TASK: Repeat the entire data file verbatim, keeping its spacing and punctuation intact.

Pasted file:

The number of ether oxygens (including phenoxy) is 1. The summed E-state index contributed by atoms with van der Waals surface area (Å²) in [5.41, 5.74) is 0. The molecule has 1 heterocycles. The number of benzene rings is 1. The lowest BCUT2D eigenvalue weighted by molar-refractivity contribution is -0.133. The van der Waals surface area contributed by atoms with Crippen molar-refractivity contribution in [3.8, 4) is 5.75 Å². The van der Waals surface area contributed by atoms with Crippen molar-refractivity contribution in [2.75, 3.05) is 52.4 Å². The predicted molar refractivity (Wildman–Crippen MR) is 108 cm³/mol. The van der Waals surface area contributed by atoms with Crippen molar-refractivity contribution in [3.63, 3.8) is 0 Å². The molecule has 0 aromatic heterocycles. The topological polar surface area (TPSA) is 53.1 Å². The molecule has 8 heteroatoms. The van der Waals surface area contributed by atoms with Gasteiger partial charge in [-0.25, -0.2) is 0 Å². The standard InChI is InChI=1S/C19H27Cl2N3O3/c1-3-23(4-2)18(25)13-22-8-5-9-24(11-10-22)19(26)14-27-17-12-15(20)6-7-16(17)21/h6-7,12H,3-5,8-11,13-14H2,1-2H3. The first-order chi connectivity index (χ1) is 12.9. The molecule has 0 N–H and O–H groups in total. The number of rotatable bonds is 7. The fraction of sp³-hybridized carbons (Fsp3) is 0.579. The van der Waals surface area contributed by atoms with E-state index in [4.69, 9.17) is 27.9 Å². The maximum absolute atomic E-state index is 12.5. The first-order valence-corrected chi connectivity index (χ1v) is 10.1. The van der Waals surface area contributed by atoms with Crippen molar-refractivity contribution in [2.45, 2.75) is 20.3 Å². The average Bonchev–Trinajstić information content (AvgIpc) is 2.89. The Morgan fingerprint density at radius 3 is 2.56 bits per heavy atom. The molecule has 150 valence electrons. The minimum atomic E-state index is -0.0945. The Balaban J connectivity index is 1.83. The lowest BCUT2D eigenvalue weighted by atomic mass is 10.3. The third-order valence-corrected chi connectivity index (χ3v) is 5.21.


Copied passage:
The number of ether oxygens (including phenoxy) is 1. The summed E-state index contributed by atoms with van der Waals surface area (Å²) in [5.41, 5.74) is 0. The molecule has 1 heterocycles. The number of benzene rings is 1. The lowest BCUT2D eigenvalue weighted by molar-refractivity contribution is -0.133. The van der Waals surface area contributed by atoms with Crippen molar-refractivity contribution in [3.8, 4) is 5.75 Å². The van der Waals surface area contributed by atoms with Crippen molar-refractivity contribution in [2.75, 3.05) is 52.4 Å². The predicted molar refractivity (Wildman–Crippen MR) is 108 cm³/mol. The van der Waals surface area contributed by atoms with Crippen molar-refractivity contribution in [3.63, 3.8) is 0 Å². The molecule has 0 aromatic heterocycles. The topological polar surface area (TPSA) is 53.1 Å². The molecule has 8 heteroatoms. The van der Waals surface area contributed by atoms with Gasteiger partial charge in [-0.25, -0.2) is 0 Å². The standard InChI is InChI=1S/C19H27Cl2N3O3/c1-3-23(4-2)18(25)13-22-8-5-9-24(11-10-22)19(26)14-27-17-12-15(20)6-7-16(17)21/h6-7,12H,3-5,8-11,13-14H2,1-2H3. The first-order chi connectivity index (χ1) is 12.9. The molecule has 0 N–H and O–H groups in total. The number of rotatable bonds is 7. The fraction of sp³-hybridized carbons (Fsp3) is 0.579. The van der Waals surface area contributed by atoms with E-state index in [4.69, 9.17) is 27.9 Å². The maximum absolute atomic E-state index is 12.5. The first-order valence-corrected chi connectivity index (χ1v) is 10.1. The van der Waals surface area contributed by atoms with Crippen molar-refractivity contribution in [2.45, 2.75) is 20.3 Å². The average Bonchev–Trinajstić information content (AvgIpc) is 2.89. The Morgan fingerprint density at radius 3 is 2.56 bits per heavy atom. The molecule has 150 valence electrons. The minimum atomic E-state index is -0.0945. The Balaban J connectivity index is 1.83. The lowest BCUT2D eigenvalue weighted by atomic mass is 10.3. The third-order valence-corrected chi connectivity index (χ3v) is 5.21.